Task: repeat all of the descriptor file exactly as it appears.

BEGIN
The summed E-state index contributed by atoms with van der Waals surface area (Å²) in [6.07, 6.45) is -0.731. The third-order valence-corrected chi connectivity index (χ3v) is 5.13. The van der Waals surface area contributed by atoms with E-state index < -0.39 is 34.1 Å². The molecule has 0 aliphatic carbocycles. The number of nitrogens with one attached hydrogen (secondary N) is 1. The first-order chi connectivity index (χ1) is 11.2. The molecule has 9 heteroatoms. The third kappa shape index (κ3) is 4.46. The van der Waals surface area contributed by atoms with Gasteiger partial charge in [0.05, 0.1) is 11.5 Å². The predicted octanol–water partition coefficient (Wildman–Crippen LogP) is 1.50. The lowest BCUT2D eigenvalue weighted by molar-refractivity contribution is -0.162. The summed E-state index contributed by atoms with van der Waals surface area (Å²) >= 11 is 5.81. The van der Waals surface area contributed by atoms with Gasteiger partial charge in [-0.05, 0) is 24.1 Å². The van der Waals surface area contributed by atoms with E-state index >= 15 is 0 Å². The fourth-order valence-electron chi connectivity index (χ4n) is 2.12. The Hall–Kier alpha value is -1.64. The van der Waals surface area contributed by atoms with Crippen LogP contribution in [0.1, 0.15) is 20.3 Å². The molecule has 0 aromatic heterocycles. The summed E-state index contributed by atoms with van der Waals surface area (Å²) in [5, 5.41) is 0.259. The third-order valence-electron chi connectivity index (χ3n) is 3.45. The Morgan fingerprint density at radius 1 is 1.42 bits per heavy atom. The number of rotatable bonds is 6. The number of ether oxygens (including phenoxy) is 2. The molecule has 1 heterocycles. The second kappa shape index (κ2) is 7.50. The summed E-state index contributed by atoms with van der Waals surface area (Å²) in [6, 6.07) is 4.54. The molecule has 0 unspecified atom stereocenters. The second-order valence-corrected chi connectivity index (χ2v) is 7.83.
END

The summed E-state index contributed by atoms with van der Waals surface area (Å²) in [6.07, 6.45) is -0.731. The third-order valence-corrected chi connectivity index (χ3v) is 5.13. The van der Waals surface area contributed by atoms with E-state index < -0.39 is 34.1 Å². The molecule has 0 aliphatic carbocycles. The number of nitrogens with one attached hydrogen (secondary N) is 1. The first-order chi connectivity index (χ1) is 11.2. The molecule has 9 heteroatoms. The third kappa shape index (κ3) is 4.46. The van der Waals surface area contributed by atoms with Gasteiger partial charge in [0.05, 0.1) is 11.5 Å². The predicted octanol–water partition coefficient (Wildman–Crippen LogP) is 1.50. The lowest BCUT2D eigenvalue weighted by molar-refractivity contribution is -0.162. The summed E-state index contributed by atoms with van der Waals surface area (Å²) >= 11 is 5.81. The van der Waals surface area contributed by atoms with Gasteiger partial charge in [-0.05, 0) is 24.1 Å². The van der Waals surface area contributed by atoms with E-state index >= 15 is 0 Å². The fourth-order valence-electron chi connectivity index (χ4n) is 2.12. The Hall–Kier alpha value is -1.64. The van der Waals surface area contributed by atoms with Crippen LogP contribution in [0.1, 0.15) is 20.3 Å². The molecule has 0 aromatic heterocycles. The summed E-state index contributed by atoms with van der Waals surface area (Å²) in [5, 5.41) is 0.259. The third-order valence-electron chi connectivity index (χ3n) is 3.45. The Morgan fingerprint density at radius 1 is 1.42 bits per heavy atom. The number of rotatable bonds is 6. The number of ether oxygens (including phenoxy) is 2. The molecule has 1 heterocycles. The second kappa shape index (κ2) is 7.50. The summed E-state index contributed by atoms with van der Waals surface area (Å²) in [6, 6.07) is 4.54. The molecule has 0 unspecified atom stereocenters. The second-order valence-corrected chi connectivity index (χ2v) is 7.83.